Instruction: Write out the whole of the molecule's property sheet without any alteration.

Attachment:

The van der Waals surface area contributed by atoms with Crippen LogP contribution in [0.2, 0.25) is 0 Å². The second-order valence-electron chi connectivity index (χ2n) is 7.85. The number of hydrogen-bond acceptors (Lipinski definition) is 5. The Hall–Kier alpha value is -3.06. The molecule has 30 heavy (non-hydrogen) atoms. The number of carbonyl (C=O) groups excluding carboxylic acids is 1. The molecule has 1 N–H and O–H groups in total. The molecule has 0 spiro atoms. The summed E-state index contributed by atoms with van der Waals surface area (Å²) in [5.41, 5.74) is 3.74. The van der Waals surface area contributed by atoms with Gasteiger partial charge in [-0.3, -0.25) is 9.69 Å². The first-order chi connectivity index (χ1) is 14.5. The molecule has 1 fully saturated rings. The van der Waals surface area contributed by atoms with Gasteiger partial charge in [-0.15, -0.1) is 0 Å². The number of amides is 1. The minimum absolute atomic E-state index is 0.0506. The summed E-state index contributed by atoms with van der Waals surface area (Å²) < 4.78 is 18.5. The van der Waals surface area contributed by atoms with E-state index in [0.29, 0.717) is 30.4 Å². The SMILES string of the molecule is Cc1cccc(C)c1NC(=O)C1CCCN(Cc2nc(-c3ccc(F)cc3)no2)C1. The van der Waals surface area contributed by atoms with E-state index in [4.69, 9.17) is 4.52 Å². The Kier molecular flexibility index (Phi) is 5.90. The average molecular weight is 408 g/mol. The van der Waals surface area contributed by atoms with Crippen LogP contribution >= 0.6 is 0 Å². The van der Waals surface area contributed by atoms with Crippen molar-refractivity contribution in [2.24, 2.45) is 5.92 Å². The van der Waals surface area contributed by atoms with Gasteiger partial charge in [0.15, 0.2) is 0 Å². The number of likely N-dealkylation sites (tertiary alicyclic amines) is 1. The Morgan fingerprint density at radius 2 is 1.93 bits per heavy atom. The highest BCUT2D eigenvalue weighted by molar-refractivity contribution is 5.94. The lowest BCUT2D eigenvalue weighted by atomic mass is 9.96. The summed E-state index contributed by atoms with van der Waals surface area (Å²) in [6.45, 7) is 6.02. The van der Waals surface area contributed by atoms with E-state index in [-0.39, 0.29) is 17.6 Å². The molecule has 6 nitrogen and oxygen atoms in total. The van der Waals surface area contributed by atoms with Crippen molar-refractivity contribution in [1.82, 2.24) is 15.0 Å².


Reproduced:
The van der Waals surface area contributed by atoms with Crippen LogP contribution in [0.2, 0.25) is 0 Å². The second-order valence-electron chi connectivity index (χ2n) is 7.85. The number of hydrogen-bond acceptors (Lipinski definition) is 5. The Hall–Kier alpha value is -3.06. The molecule has 30 heavy (non-hydrogen) atoms. The number of carbonyl (C=O) groups excluding carboxylic acids is 1. The molecule has 1 N–H and O–H groups in total. The molecule has 0 spiro atoms. The summed E-state index contributed by atoms with van der Waals surface area (Å²) in [5.41, 5.74) is 3.74. The van der Waals surface area contributed by atoms with Gasteiger partial charge in [-0.3, -0.25) is 9.69 Å². The first-order chi connectivity index (χ1) is 14.5. The molecule has 1 fully saturated rings. The van der Waals surface area contributed by atoms with Gasteiger partial charge in [-0.15, -0.1) is 0 Å². The number of amides is 1. The minimum absolute atomic E-state index is 0.0506. The summed E-state index contributed by atoms with van der Waals surface area (Å²) < 4.78 is 18.5. The van der Waals surface area contributed by atoms with E-state index in [0.29, 0.717) is 30.4 Å². The SMILES string of the molecule is Cc1cccc(C)c1NC(=O)C1CCCN(Cc2nc(-c3ccc(F)cc3)no2)C1. The van der Waals surface area contributed by atoms with E-state index in [4.69, 9.17) is 4.52 Å². The Kier molecular flexibility index (Phi) is 5.90. The average molecular weight is 408 g/mol. The van der Waals surface area contributed by atoms with Crippen LogP contribution >= 0.6 is 0 Å². The van der Waals surface area contributed by atoms with Crippen molar-refractivity contribution in [2.24, 2.45) is 5.92 Å². The van der Waals surface area contributed by atoms with Gasteiger partial charge in [0.15, 0.2) is 0 Å². The number of likely N-dealkylation sites (tertiary alicyclic amines) is 1. The Morgan fingerprint density at radius 2 is 1.93 bits per heavy atom. The highest BCUT2D eigenvalue weighted by molar-refractivity contribution is 5.94. The lowest BCUT2D eigenvalue weighted by atomic mass is 9.96. The summed E-state index contributed by atoms with van der Waals surface area (Å²) in [6.45, 7) is 6.02. The van der Waals surface area contributed by atoms with E-state index in [-0.39, 0.29) is 17.6 Å². The molecule has 6 nitrogen and oxygen atoms in total. The van der Waals surface area contributed by atoms with Crippen molar-refractivity contribution in [1.82, 2.24) is 15.0 Å².